France

08 Dec 2020
Legislation and cases

Significant developments occurred in France this year in regard to business and human rights regulation.

Indeed, three years after its adoption, the French Minister of Economic and Financial Affairs published in January 2020 the first study on the implementation of the French Law n° 2017-399, 27 March 2017, related to the duty of vigilance for parent and instructing companies (Duty of Vigilance Law). As a reminder, according to this law, parent and instructing companies must identify and prevent severe impacts on human rights and fundamental freedoms, health, safety and on the environment resulting from their activities as well as those of their controlled companies, subcontractors and suppliers. In addition, companies are required to publish their vigilance plan and to report how they effectively implement it in their management report. The vigilance plan must feature five measures:

  1. a risk mapping intended for the identification, analysis and prioritization of the risks;
  2. processes for the regular assessment of the situation of subsidiaries, subcontractors or suppliers with whom there is an established commercial relationship as identified by the risk mapping;
  3. tailored actions to mitigate risks or prevent severe impacts;
  4. an alert mechanism on the existence or materialization of these risks, established in cooperation with trade unions and;
  5. a system monitoring implementation measures and evaluating their effectiveness.

In case of failure to comply with the law, any interested person may give formal notice to the company to adopt and publish a vigilance plan and may file an injunction before the competent court for this purpose. In addition, in the event of fault resulting from failure to comply with these provisions, the company may be held liable under tort law.

We observed meaningful case law developments regarding the implementation of this Duty of Vigilance Law and the first decision Law has been delivered earlier this year. The Nanterre Judicial Court (Tribunal judiciaire) declared itself incompetent in favor of the Commercial Court (Tribunal de commerce) and this ruling has been confirmed by the Versailles Court of Appeal later this year (December 10th, 2020 RG n°20/01692). If this decision does not appreciate the company’s effective implementation of the Duty of Vigilance Law, it still is decisive as it allows us to determine which court ultimately has jurisdiction to judge the quality and effectiveness of a vigilance plan.

Furthermore, the Duty of Vigilance Law continues to be actively leveraged by different stakeholders, such as NGOs, labor unions and local authorities. To date, seven formal notices have been addressed to companies urging them to comply with the Duty of Vigilance Law. Two of these formal notices were issued in 2020 : (i) Suez received a formal notice in July 2020 from several Chilean and French NGOs alleging that the company did not take the appropriate measures to prevent risks and failures resulting to violations to the right to live in a healthy environment in regard to water supply in Chile; and (ii) Casino received a formal notice to comply with the Duty of Vigilance Law in September 2020 in which several US, Brazilian and French NGOs urged the company to adopt a new vigilance plan to appropriately address the risks of deforestation generated by Brazilian and Colombian farms supplying the company with meat products.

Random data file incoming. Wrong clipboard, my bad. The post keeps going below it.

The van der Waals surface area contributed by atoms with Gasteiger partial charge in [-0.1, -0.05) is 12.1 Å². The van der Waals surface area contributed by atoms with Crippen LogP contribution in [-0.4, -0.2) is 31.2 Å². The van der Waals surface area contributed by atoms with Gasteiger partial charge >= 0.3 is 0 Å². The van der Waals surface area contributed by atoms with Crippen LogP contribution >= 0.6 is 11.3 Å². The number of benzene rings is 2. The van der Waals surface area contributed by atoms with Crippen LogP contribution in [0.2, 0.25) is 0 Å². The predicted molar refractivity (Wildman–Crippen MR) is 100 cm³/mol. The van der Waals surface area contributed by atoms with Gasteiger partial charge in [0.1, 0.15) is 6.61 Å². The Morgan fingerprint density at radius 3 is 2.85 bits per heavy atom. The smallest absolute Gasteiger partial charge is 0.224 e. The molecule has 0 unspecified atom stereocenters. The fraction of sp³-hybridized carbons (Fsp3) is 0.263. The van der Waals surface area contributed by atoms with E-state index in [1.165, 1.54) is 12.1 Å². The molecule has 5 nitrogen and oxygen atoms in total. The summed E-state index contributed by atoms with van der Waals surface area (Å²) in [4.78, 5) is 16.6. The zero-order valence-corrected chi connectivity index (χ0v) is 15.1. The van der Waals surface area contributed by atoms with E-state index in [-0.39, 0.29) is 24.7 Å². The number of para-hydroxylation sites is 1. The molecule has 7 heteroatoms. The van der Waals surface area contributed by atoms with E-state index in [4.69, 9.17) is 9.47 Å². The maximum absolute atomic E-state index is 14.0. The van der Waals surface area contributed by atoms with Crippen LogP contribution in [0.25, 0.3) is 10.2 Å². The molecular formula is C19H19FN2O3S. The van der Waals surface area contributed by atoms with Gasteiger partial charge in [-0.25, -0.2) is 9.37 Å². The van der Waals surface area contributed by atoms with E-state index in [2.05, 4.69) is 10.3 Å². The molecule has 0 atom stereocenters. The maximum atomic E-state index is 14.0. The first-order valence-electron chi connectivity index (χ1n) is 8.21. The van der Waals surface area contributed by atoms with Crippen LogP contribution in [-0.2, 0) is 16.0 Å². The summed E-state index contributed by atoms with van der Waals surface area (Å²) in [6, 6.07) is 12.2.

In total, three of the seven formal notices raised legal challenges before the courts including two companies being taken to court this year alone. For instance, several foreign NGOs seized the Judicial Court in October 2020 against EDF (Electricité de France) in relation to the inadequacy of the company’s vigilance plan regarding the rights of indigenous populations to a free, prior and informed consent in connection with a wind farm construction project in Mexico.

Show note
Business practices

The obligations imposed by the Duty of Vigilance Law have generally led to an improvement in human rights reporting by companies, that mostly strengthened their human rights policies. The published vigilance plans demonstrate a better understanding of the requirements of the Duty of Vigilance Law and companies are starting to develop specific indicators for their vigilance plans. However, three years after the adoption of the Duty of Vigilance Law, several NGOs point out companies’ failure in properly identifying and assessing their human rights risks in a specific risk mapping as well as implementing precise and operational measures. In addition, stakeholders’ involvement in the design of vigilance plans seems to still be lacking. At a time when the French Duty of Vigilance Law might inspire the future European legislation, voices are being raised to improve its effectiveness by broadening its scope of application or creating a public administration responsible for its effective implementation.

 
What do you predict for 2021?

We anticipate further clarity relating to the scope and the effective implementation of vigilance plans due to the numerous court decisions expected on the Duty of Vigilance Law, as legal safety is much expected by companies and their stakeholders. In addition, we also expect greater involvement from companies and investors due to the awaited evolutions of the European legal framework.

 
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Contacts

Christian Dargham
+33 1 56 59 52 92
Christian.Dargham@nortonrosefulbright.com

Solene Sfoggia
+33 1 56 59 52 89
Solene.Sfoggia@nortonrosefulbright.com